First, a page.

Still trying to flatten your belly? Traditional abdominal crunches are an effective way to tighten and strengthen your abdominals and flatten that belly. Crunches are still one of the most popular belly exercises, and there are many effective crunch variations. By simply changing your leg position and hand positions you can change the focus of your crunches.
Here are four exercises that will tone and flatten your abs.
1. Basic Crunches
These are your basic “old school” crunches with your back flat on the floor and your knees bent and feet in the air. Place your hands loosely behind your head or at the sides of your head by your ears. Lift your upper body off the floor to touch your elbows to your knees. You should feel the pull only in your abdomen.
Note: Do not pull on your neck! This places undue pressure on your cervical spine (neck) and may cause injury. If you notice yourself making this mistake, unlace your fingers and move your hands to the sides of your head.
The crunch is a classic abdominal exercise, but while you’re toning your abs you might be crunching your spine. Check out the video learn how to correct your form to work your abs more effectively while protecting your back with this quick video. Happy crunching!
2. Bicycle Crunches
An excellent exercise to flatten your belly. Lie on your back and again place your hands on either side of your head. Bring your knees up and feet off the floor as you start a slow and steady bicycle-pedaling motion. Touch your right knee with your left elbow and left knee with right elbow. Continue alternating left, right, left.
So you’re going to start out lying on your back. You’re going to bend your knees at 90 degrees. You can support your head using your hands behind your head. Make sure that you’re not yanking on your neck, that’s going to cause some neck problems and may cause pain, so just be aware of that. You’re just supporting your head.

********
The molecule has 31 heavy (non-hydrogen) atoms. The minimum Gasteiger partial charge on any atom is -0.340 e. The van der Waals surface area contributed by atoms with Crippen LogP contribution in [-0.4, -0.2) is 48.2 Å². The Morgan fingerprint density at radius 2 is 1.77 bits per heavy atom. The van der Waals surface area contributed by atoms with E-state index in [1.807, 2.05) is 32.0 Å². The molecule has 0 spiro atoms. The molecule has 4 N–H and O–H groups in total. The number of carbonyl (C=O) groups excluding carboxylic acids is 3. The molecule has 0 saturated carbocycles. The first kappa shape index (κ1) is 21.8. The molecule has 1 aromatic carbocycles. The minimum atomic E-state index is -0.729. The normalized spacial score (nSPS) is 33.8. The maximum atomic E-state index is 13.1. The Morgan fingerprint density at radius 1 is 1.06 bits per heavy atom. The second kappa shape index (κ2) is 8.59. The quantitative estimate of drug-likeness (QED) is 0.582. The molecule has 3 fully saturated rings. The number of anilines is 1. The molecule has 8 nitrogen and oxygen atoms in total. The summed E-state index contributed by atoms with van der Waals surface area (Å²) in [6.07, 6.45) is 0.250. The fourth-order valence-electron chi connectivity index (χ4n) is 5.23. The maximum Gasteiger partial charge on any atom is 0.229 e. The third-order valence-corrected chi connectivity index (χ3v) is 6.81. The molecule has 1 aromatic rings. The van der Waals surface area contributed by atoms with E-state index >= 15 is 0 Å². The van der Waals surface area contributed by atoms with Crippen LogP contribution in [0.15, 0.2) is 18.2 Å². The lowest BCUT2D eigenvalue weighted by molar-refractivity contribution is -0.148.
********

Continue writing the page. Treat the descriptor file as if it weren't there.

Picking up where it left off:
So what you’re going to do is you’re going to bring your opposite elbow to your knee, bring it back out to start, and alternate. And you could go about 15 to 20 reps here. I like to use the analogy as if somebody was lifting you up with a string from your sternum. So I don’t want to see you doing too much of this, but rather lifting with your whole upper body upward instead of rounding too much. So your elbow to knee, elbow to knee, elbow to knee, just like so. And that’s how you do a bicycle crunch.
3. Half Crunches
Again, start flat on your back, bend your knees and keep your feet flat on the floor. Place your hands beside you or rest them on your thighs. Crunch (curl) your upper torso until your hands reach your knees (or the level of your knees if they remain at your sides). Hold this position briefly, then lower your upper body back to the floor and repeat. This is not a sit-up motion, but a curling of your abdominal muscles.
4. Twisting Crunches
Lie on the floor or preferably on a mat on your back, with knees bent, feet on the floor (or elevated as a variation) and your hands beside your head. As you curl upward, rotate your upper body to one side, then rotate back to center as you lower your back down to the floor. Alternate sides with each repetition. Don’t use your arms to lift your upper body, use only your abdominals and hips.
Bonus: General Crunch Tips
- Remember not to pull on the back of your head or neck to avoid spinal injury.
- Don’t jerk your body. Crunches should be slow and smooth without using momentum.
- Use a thick pad or exercise mat to avoid back injury against the hard floor or ground.
- Tighten your abdominal muscles as you perform your crunches and variations.
- To avoid imbalances and back pain, train your lower back as well as your abdominals.